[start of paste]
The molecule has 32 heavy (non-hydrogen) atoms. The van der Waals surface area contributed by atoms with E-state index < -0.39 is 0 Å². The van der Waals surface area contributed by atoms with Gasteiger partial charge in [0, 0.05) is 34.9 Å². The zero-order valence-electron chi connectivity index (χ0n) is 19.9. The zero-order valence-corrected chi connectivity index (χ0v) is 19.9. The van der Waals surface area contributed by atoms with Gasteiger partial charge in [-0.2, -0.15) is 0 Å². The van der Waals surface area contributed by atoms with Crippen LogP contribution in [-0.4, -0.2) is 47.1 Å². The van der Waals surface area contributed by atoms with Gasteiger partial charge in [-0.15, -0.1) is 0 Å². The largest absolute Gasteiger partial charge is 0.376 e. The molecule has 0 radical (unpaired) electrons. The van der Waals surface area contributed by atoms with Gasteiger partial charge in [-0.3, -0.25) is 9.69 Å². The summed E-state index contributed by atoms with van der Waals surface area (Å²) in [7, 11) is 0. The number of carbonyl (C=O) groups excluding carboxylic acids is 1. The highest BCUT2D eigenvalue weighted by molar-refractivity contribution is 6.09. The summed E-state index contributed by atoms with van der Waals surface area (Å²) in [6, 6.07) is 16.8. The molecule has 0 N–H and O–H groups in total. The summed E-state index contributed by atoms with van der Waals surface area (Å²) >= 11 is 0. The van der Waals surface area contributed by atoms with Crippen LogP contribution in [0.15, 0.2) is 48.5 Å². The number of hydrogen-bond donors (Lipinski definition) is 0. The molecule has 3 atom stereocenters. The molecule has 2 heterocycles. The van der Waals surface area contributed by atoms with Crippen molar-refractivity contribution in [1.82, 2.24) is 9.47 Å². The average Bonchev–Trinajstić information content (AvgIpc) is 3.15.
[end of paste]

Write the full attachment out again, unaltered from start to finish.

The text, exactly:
The molecule has 32 heavy (non-hydrogen) atoms. The van der Waals surface area contributed by atoms with E-state index < -0.39 is 0 Å². The van der Waals surface area contributed by atoms with Gasteiger partial charge in [0, 0.05) is 34.9 Å². The zero-order valence-electron chi connectivity index (χ0n) is 19.9. The zero-order valence-corrected chi connectivity index (χ0v) is 19.9. The van der Waals surface area contributed by atoms with Gasteiger partial charge in [-0.2, -0.15) is 0 Å². The van der Waals surface area contributed by atoms with Crippen LogP contribution in [-0.4, -0.2) is 47.1 Å². The van der Waals surface area contributed by atoms with Gasteiger partial charge in [-0.15, -0.1) is 0 Å². The largest absolute Gasteiger partial charge is 0.376 e. The molecule has 0 radical (unpaired) electrons. The van der Waals surface area contributed by atoms with Gasteiger partial charge in [-0.3, -0.25) is 9.69 Å². The summed E-state index contributed by atoms with van der Waals surface area (Å²) in [7, 11) is 0. The number of carbonyl (C=O) groups excluding carboxylic acids is 1. The highest BCUT2D eigenvalue weighted by molar-refractivity contribution is 6.09. The summed E-state index contributed by atoms with van der Waals surface area (Å²) in [6, 6.07) is 16.8. The molecule has 0 N–H and O–H groups in total. The summed E-state index contributed by atoms with van der Waals surface area (Å²) >= 11 is 0. The van der Waals surface area contributed by atoms with Crippen LogP contribution in [0.15, 0.2) is 48.5 Å². The number of hydrogen-bond donors (Lipinski definition) is 0. The molecule has 3 atom stereocenters. The molecule has 2 heterocycles. The van der Waals surface area contributed by atoms with Crippen molar-refractivity contribution in [1.82, 2.24) is 9.47 Å². The average Bonchev–Trinajstić information content (AvgIpc) is 3.15.